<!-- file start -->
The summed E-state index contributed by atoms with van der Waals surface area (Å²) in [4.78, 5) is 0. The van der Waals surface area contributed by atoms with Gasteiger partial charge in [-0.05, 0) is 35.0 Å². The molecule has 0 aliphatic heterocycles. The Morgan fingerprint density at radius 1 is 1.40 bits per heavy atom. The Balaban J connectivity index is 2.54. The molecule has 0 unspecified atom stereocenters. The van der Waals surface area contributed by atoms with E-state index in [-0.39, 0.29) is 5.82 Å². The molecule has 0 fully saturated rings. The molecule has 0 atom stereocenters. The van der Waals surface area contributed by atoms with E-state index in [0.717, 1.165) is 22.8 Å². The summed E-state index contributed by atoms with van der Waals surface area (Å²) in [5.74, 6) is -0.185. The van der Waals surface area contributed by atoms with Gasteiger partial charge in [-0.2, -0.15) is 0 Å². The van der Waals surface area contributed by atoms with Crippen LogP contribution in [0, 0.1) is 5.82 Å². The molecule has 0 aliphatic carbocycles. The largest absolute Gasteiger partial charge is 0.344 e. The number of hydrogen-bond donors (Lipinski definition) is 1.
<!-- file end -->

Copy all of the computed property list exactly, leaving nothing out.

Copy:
The summed E-state index contributed by atoms with van der Waals surface area (Å²) in [4.78, 5) is 0. The van der Waals surface area contributed by atoms with Gasteiger partial charge in [-0.05, 0) is 35.0 Å². The molecule has 0 aliphatic heterocycles. The Morgan fingerprint density at radius 1 is 1.40 bits per heavy atom. The Balaban J connectivity index is 2.54. The molecule has 0 unspecified atom stereocenters. The van der Waals surface area contributed by atoms with E-state index in [-0.39, 0.29) is 5.82 Å². The molecule has 0 fully saturated rings. The molecule has 0 atom stereocenters. The van der Waals surface area contributed by atoms with E-state index in [0.717, 1.165) is 22.8 Å². The summed E-state index contributed by atoms with van der Waals surface area (Å²) in [5.74, 6) is -0.185. The van der Waals surface area contributed by atoms with Gasteiger partial charge in [-0.2, -0.15) is 0 Å². The van der Waals surface area contributed by atoms with Crippen LogP contribution in [0, 0.1) is 5.82 Å². The molecule has 0 aliphatic carbocycles. The largest absolute Gasteiger partial charge is 0.344 e. The number of hydrogen-bond donors (Lipinski definition) is 1.